JOE: At first it wasn’t difficult at all. At that time I was writing those poems in an undergraduate workshop and later in early graduate writing workshops. Back then I had a limited perception about audience. I really didn’t think that those poems would reach an audience outside of those 10, 15 people in the workshop. Now I have to second think how I represent members of my family in my poetry, as that is all an audience goes by. At a workshop in Macondo, Denise Chavez said about writing: “Do no harm.” It’s an adage I follow. Personally, I don’t have a problem writing poetry charged with emotion, but I have to be considerate to others.

LR: What theme or organizing principle, if any, did you use in putting the book together?

JOE: The habits we have now are one we picked up as kids. Working landscape with my dad was about near-perfection. For example, when we planted flowers in the soil during the fall, I wanted to plant the flowers any which way. My dad would not have any of that. If he saw that our flowers were being planted in a crooked line, he’d have us dig them out and plant them correctly. Even though it was a dirty job, he approached his work with nice, neat, and clean in mind. Although it may not have appeared it to anyone else, the work my dad did was deliberate.

The first draft of my manuscript had no sections. I think I may have ordered them by favorites first. Remember I was young writer with much to learn about putting a manuscript together. As I got better read and consulted friends and teachers, I began to shape my book by my work’s major themes. So the first section of the book is about growing up in California, the second are the elegies, the third are the prose poems, and lastly, a section about work. These were the themes that I wanted to represent in my first-book, which in turn represents me. With the habit I picked up as work as a kid, I wanted to achieve a “perfection” in the book, one that has every poem speak to the next and is deliberately placed. I had my flowers lined up, my weeds pulled out.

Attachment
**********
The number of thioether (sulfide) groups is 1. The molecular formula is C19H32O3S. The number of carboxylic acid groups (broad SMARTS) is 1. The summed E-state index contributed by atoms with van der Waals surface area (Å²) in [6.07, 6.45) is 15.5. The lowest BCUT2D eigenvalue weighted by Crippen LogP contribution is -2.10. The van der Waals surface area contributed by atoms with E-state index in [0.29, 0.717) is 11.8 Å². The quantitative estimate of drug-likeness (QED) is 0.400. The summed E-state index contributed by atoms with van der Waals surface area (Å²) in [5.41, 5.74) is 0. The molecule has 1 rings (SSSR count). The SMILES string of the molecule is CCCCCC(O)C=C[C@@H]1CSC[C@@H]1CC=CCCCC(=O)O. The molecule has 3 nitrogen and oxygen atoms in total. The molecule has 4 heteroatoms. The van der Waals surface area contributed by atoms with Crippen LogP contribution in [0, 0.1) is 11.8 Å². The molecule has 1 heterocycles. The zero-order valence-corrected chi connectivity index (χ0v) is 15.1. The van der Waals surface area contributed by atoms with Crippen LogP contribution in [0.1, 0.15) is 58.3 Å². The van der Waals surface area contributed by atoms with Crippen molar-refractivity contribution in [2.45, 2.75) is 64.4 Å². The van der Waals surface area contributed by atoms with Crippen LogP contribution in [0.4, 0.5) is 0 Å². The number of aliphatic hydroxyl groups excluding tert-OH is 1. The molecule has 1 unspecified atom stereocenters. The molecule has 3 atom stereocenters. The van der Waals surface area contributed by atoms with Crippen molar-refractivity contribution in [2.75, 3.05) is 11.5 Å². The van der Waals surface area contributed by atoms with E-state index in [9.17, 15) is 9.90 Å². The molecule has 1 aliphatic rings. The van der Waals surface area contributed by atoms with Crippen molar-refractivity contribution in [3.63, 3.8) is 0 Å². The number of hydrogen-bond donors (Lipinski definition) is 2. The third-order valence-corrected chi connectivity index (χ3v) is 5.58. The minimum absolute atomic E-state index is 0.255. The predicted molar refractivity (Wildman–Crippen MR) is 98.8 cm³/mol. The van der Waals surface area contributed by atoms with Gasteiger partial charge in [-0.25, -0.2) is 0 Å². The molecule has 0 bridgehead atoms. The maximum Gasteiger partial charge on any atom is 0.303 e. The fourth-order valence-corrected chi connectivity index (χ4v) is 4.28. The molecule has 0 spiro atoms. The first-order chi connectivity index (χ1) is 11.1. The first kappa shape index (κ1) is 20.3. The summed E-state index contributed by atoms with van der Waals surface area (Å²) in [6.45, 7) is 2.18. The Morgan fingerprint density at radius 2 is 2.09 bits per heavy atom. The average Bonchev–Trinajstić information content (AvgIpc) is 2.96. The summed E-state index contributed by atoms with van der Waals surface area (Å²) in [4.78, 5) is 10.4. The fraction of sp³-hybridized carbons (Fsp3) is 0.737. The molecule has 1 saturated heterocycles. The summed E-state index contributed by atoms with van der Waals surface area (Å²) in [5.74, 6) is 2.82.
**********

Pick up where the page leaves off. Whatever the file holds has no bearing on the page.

LR: In 2009, The Date Fruit Elegies was a finalist for the Northern California Book Award in poetry, a high achievement for a first book. What’s next for you as a writer and teacher?

JOE: I’m chipping away at the poems, one by one. Sometimes they’re good. Sometimes they’re not. The poems still star family and early memories. I’ve also been sketching out a memoir on language.

As far as my teaching, I don’t know. Right now there are a lot of hiring freezes, or where they’re hiring, it’s freezing. Hopefully something suitable will come up for me.

LR: What encouragement and advice do you have for students and emerging writers?